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By Joseph Thompson on

Why print film is so beloved (and so important)

With this year’s Widescreen Weekend on the horizon, Joseph Thompson takes a look at the significance of print film and how it’s represented at our festival.

“As far as I’m concerned, digital projection is the end of cinema.”

—Quentin Tarantino, Cannes 2014

These are some harsh words coming from the auteur-director; however, they do echo the sentiments of many a passionate cinema-goer now that film-viewing is becoming an increasingly on-demand experience.

However, Widescreen Weekend’s commitment to analogue film ensures that the tradition of the classic cinema experience will live on! Print film comprises a total of 16 and a half of the 24 screenings on offer—I’ll explain the half later—and with a 25th anniversary screening of Pulp Fiction on 35mm, there’s more than enough to keep Quentin Tarantino happy.

Samuel L. Jackson
“Oh, I’m sorry! Did I break your concentration?”, Pulp Fiction, 1994

So what is the director’s problem with digital? I believe it’s less of a problem with digital as such. He has been quoted as saying that digital gives upcoming film-makers an easy starting point, but that established film-makers have no excuse. His love seems to stem more from the actual process of using film stock. When speaking about Kodak’s re-release of Super 8 in 2016, he said:

“When you’re filming something on film you aren’t recording movement, you’re taking a series of still pictures and when shown at twenty-four frames per second through a lightbulb, that creates the illusion of movement. That illusion is connected to the magic of making movies.”

To me this reminds me of why I love books and records. It’s about a tactile experience and a feeling of connection to something that helps ease you into the full immersion great media can provide. As well as the appreciation that comes from seeing media the way its creator intended.

Quentin backs his words up. Of the nine movies in the series he has created seven were shot on 35mm. The Hateful Eight was shot on Ultra-Panavision 70, a feat not done for over 40 years. His latest feature, Once Upon a Time in Hollywood, was shot on a collection of 16mm, 35mm and 8mm and saw distribution in digital, 35mm and 70mm formats. This film also displays a clear love of the widescreen era of film, with the poster showing Hollywood’s iconic Cinerama Dome and glimpses of classics such as Krakatoa and 2001: A Space Odyssey.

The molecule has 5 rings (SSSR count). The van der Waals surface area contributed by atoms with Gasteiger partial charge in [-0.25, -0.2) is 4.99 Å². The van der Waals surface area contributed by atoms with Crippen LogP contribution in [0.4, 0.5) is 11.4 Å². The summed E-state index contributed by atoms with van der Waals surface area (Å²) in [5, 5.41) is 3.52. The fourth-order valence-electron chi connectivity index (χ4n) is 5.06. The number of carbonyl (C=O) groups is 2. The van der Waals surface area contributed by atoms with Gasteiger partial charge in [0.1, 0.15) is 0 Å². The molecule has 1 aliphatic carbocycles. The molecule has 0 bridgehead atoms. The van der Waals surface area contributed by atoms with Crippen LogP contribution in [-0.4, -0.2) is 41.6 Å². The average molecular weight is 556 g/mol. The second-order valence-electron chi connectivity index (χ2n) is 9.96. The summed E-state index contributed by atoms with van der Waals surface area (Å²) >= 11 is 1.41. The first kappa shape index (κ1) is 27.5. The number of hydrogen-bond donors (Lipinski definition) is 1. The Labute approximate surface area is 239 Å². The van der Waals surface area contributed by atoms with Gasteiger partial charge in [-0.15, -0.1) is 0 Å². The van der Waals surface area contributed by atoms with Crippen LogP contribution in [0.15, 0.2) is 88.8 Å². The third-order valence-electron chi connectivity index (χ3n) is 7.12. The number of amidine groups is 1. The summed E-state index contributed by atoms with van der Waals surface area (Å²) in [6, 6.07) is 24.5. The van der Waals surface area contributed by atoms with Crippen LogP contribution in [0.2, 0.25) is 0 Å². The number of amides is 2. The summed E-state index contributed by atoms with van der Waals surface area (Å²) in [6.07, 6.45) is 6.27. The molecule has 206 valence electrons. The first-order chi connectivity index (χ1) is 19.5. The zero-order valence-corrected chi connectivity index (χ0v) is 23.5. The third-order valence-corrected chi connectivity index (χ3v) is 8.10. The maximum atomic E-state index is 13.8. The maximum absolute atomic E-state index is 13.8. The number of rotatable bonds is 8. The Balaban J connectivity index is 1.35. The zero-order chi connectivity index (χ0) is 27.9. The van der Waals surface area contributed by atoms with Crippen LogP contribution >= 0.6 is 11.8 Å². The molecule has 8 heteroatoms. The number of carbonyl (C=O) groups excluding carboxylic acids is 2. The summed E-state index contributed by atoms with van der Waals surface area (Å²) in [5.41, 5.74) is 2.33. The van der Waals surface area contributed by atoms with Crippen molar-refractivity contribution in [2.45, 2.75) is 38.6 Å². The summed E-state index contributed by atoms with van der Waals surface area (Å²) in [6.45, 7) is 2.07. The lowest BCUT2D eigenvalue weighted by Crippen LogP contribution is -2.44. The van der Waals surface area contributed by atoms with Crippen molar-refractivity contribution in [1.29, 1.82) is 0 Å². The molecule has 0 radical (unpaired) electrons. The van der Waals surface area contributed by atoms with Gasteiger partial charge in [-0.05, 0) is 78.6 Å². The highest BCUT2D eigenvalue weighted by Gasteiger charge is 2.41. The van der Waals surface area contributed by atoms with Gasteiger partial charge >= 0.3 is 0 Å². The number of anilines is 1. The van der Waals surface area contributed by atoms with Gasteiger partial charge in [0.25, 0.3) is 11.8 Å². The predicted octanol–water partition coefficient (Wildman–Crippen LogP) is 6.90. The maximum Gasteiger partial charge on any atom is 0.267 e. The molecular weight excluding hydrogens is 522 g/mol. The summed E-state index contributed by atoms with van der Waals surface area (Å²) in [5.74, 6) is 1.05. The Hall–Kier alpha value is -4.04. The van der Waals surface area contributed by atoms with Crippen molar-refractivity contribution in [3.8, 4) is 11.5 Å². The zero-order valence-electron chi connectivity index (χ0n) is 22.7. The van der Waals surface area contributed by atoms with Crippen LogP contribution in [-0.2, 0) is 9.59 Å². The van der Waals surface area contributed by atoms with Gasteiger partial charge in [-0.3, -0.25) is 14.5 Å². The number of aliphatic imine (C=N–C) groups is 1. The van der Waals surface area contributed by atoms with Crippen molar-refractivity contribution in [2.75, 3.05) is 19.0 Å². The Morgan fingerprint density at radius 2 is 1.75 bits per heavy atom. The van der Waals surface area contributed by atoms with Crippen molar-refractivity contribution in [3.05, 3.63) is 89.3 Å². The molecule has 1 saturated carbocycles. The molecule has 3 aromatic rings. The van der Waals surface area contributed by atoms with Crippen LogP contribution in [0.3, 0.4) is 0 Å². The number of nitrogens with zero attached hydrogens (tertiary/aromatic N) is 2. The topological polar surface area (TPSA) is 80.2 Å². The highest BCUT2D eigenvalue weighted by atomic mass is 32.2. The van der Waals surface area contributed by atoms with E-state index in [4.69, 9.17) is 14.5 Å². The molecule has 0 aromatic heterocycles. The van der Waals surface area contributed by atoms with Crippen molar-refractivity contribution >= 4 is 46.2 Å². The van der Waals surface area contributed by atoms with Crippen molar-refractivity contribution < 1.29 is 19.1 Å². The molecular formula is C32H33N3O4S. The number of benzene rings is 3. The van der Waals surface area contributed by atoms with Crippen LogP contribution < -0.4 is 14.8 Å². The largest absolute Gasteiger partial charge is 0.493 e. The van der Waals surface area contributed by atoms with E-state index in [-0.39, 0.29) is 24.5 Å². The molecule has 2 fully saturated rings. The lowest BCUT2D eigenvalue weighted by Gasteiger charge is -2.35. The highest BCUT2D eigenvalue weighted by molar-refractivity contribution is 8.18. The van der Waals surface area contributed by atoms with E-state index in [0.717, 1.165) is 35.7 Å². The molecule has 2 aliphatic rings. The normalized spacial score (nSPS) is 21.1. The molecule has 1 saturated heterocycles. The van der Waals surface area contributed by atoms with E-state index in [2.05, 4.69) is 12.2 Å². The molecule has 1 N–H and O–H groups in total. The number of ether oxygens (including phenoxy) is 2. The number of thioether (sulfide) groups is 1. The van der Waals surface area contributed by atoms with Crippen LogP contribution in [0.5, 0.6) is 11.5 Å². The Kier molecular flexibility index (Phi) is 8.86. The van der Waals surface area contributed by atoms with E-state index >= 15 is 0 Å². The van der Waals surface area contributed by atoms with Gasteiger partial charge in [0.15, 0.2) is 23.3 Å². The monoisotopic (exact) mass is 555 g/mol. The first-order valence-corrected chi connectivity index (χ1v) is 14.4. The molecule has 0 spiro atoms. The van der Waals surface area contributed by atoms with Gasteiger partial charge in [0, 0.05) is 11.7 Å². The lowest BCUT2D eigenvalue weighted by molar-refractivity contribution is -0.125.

On top of this dedication to the medium, Quentin was also among a handful of high profile directors, including JJ Abrams, who lobbied a deal between Kodak and studios to keep production of film alive. In 2015, Disney, Fox, Paramount, Sony, NBC, Universal and Warner Bros all pledged to continue buying film stock from Kodak. If all that wasn’t enough, Quentin personally purchased the New Beverly Cinema in Los Angeles in 2007 to save the 1920s building it was housed in from redevelopment and took a step further in 2014 by taking over full programming duties.

So Quentin has a strong passion for the medium, that much is clear. However Tarantino is just one among thousands of print enthusiasts, many of whom have been gathering at the museum for the past 23 years to attend our special Widescreen Weekend. This year we’ll be treated to four 70mm prints, nine 35mm prints and two opportunities to view 3-strip Cinerama. On opening night, Steven Spielberg’s adaption of Ready Player One—a fantastic future sci-fi fantasy, pop culture smorgasbord of a movie—will be screened from a 70mm print. We’ll also have the opportunity to see West Side Story, The Sound of Music and Murder on the Orient Express on 70mm, an experience that any fan of big, bold cinema surely should not miss.

This year, Widescreen Weekend will also be comparing the advantages of digital restoration vs. original prints. In a (potentially controversial) first for the festival, the first half of Cinerama’s South Seas Adventure (1958) will be shown in its original format—3-strip Cinerama—and after the intermission the second act will continue from a digital restoration (thus, sixteen and a half print screenings).

Cinerama’s South Seas Adventure
Cinerama’s South Seas Adventure, showing off the signature Smilebox technique for Cinerama remastering, 1958

For the festival’s Celluloid Saturday, meanwhile, digital is banished and festival-goers can enjoy a whole day of film on film. Highlights include a return to Cinerama with a beautiful Renault advert from 1959—great for any first-time viewers of the 3-strip process. Murder on the Orient Express (2017) and The Sound of Music (1965) will both be shown in 70mm, with the latter getting the curved screen treatment. Of course we shouldn’t forget Quentin’s Pulp Fiction being shown in his preferred format of 35mm.

And all the rest! Pillow Talk (1959), Barabbas (1961), The Haunting (1963), and a personal favourite of mine, Blade (1998), will all screen in 35mm on Saturday. And the print offering for Sunday will include The Iron Giant (1999) in 35mm and a special in-conversation event with producer Donald Rosenfeld plus a screening of Effie Gray (2014), also on 35mm.

Altogether, this represents the largest programme ever for the festival and contains more 70mm, 35mm and 3-strip Cinerama than in 2018!

You can explore the full programme over on our website. Don’t miss out on this rare opportunity to see screenings of some very important films as they were intended to be seen, and remind yourself what cinema is all about.

Widescreen Weekend 2019 takes place between 10 and 13 October 2019 at the National Science and Media Museum—tickets available now. Quentin Tarantino’s Once Upon a Time in Hollywood is currently showing in our cinemas.

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